Objective: The aim of this study was to demonstrate lymphatic isolation in a model of hind limb lymph node (LN) excision, consisting of ipsilateral popliteal and inguinal LN excision and to evaluate the immunologic response to allogeneic skin transplanted onto this region of lymphatic isolation.
Methods: To study lymphatic flow, C57BL/6 mice underwent lymphadenectomy (n = 5), sham lymphadenectomy (n = 5), or no intervention (n = 5), followed by methylene blue injection. Mice were dissected to determine whether methylene blue traveled to the iliac LN. To study host response to skin transplantation, C57BL/6 mice underwent allogeneic skin transplantation with LN excision (n = 6), allogeneic skin transplantation alone (n = 6), or syngeneic skin transplantation (n = 4). Skin grafts were placed distal to the popliteal fossa and mice were euthanized at day 10. Grafts were stained for endothelial cell and proliferation markers (CD31 and Ki67, respectively). Secondary lymphoid tissues (spleen, ipsilateral axillary LN, and contralateral inguinal LN) were removed and rechallenged with BALB/c alloantigen in vitro with subsequent assay of interferon-γ and interleukin 4 cell expression using ELISPOT technique.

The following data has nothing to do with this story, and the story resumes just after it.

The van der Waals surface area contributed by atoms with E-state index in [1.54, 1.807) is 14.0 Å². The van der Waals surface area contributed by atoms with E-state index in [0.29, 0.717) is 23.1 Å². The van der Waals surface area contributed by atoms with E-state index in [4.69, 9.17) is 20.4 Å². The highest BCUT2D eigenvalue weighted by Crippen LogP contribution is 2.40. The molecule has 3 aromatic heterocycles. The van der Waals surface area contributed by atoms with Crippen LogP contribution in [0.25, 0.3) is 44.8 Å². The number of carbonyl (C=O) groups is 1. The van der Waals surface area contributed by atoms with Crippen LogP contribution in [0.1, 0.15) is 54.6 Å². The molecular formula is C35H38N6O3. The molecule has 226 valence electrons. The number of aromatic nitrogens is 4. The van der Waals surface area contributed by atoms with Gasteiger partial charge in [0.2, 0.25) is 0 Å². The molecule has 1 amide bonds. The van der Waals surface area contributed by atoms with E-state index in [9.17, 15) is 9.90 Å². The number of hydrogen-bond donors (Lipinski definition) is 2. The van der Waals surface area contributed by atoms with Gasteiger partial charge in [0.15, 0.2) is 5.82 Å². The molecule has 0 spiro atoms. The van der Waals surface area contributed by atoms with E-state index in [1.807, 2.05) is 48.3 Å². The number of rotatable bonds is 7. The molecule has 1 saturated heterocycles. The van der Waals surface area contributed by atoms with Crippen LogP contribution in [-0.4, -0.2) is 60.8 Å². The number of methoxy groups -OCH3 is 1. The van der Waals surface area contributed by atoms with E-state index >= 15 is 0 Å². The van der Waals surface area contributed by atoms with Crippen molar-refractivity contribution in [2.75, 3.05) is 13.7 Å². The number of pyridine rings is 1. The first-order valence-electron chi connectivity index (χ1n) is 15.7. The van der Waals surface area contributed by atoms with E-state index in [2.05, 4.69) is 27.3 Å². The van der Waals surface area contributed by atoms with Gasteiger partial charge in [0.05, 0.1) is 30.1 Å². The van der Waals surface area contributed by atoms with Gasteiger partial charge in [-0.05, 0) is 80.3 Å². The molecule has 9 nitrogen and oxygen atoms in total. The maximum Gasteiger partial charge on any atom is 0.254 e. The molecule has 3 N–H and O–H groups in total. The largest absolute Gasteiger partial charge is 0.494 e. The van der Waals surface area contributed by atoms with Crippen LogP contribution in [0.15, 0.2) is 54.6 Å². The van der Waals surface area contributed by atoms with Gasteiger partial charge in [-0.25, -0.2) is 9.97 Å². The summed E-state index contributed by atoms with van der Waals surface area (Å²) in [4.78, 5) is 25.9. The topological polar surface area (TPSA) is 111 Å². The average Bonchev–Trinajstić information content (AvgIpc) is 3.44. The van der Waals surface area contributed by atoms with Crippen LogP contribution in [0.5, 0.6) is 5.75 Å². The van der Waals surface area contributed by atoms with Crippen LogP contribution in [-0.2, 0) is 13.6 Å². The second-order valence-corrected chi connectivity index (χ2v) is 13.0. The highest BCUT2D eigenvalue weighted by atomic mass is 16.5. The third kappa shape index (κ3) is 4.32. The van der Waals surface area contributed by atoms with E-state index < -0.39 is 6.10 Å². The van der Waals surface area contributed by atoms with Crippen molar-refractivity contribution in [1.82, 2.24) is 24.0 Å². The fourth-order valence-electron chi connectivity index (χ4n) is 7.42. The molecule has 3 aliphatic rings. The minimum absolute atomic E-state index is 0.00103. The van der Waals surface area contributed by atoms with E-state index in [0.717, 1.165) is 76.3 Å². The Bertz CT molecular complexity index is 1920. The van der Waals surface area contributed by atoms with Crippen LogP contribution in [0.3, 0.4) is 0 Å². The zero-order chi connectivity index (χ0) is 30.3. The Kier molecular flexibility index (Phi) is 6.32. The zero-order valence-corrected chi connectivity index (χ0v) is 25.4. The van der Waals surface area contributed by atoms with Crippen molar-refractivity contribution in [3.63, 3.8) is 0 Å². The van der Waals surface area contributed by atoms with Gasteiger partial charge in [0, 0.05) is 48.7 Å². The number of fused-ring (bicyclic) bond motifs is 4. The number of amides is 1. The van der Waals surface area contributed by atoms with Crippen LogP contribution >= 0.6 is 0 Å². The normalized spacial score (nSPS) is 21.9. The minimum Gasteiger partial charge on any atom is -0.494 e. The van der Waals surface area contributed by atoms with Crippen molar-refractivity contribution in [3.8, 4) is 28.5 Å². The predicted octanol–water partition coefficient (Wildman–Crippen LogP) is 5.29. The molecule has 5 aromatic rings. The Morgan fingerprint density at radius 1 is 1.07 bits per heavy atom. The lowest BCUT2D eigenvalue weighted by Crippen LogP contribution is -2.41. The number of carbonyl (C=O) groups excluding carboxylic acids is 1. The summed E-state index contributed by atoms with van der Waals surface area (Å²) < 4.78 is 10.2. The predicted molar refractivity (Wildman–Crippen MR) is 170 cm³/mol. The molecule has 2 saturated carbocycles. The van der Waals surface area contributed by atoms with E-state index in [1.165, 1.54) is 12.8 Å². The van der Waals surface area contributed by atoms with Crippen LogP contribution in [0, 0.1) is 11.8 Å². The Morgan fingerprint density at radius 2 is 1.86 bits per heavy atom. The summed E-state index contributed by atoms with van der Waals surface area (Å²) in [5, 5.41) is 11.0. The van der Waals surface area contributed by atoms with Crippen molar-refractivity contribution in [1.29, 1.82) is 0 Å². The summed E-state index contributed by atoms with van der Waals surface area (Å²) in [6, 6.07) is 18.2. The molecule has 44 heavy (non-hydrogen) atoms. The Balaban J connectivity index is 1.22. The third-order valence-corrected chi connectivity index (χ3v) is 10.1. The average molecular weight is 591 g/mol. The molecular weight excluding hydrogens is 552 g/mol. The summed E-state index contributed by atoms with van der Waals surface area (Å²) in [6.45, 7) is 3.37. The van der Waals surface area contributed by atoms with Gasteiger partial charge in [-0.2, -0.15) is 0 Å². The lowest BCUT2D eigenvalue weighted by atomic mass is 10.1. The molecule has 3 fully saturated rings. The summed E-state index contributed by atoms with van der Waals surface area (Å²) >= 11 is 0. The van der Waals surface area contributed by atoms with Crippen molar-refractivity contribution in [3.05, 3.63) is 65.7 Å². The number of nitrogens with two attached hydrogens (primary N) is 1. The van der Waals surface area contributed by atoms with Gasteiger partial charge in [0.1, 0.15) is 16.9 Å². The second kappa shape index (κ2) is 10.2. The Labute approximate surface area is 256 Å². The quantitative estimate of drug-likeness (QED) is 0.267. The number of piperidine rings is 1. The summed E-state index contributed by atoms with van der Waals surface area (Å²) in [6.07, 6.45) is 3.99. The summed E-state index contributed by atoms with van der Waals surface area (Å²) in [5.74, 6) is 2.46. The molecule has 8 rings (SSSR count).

Results: Mice that underwent LN excision had no evidence of methylene blue in the iliac nodes; mice without surgical intervention or with sham LN excision consistently had methylene blue visible in the ipsilateral iliac nodes. Mice treated with allogeneic skin transplantation and LN excision had lower expression of interferon-γ and interleukin 4 in the secondary lymphoid tissues.
Conclusions: Lymph node excision completely interrupts lymphatic flow of the hind limb. This model of lymphatic isolation impairs the ability of the transplant recipient to acutely mount a Th1 or Th2 response to allogeneic skin transplants.